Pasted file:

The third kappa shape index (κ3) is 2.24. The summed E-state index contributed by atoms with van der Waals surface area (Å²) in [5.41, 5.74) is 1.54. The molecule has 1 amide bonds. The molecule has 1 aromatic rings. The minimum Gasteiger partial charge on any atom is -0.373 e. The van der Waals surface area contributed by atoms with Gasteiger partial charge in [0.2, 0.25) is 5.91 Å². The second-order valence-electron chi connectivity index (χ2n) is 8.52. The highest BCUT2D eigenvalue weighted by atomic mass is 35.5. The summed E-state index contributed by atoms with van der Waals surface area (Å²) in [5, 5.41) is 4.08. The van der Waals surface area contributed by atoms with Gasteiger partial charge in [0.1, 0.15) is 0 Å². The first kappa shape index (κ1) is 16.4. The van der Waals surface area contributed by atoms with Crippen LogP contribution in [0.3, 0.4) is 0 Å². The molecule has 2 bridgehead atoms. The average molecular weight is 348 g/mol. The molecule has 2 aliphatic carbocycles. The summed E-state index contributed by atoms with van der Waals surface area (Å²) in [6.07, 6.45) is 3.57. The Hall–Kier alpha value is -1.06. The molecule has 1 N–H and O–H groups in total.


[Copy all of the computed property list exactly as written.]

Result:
The third kappa shape index (κ3) is 2.24. The summed E-state index contributed by atoms with van der Waals surface area (Å²) in [5.41, 5.74) is 1.54. The molecule has 1 amide bonds. The molecule has 1 aromatic rings. The minimum Gasteiger partial charge on any atom is -0.373 e. The van der Waals surface area contributed by atoms with Gasteiger partial charge in [0.2, 0.25) is 5.91 Å². The second-order valence-electron chi connectivity index (χ2n) is 8.52. The highest BCUT2D eigenvalue weighted by atomic mass is 35.5. The summed E-state index contributed by atoms with van der Waals surface area (Å²) in [5, 5.41) is 4.08. The van der Waals surface area contributed by atoms with Gasteiger partial charge in [0.1, 0.15) is 0 Å². The first kappa shape index (κ1) is 16.4. The van der Waals surface area contributed by atoms with Crippen LogP contribution in [0.3, 0.4) is 0 Å². The molecule has 2 bridgehead atoms. The average molecular weight is 348 g/mol. The molecule has 2 aliphatic carbocycles. The summed E-state index contributed by atoms with van der Waals surface area (Å²) in [6.07, 6.45) is 3.57. The Hall–Kier alpha value is -1.06. The molecule has 1 N–H and O–H groups in total.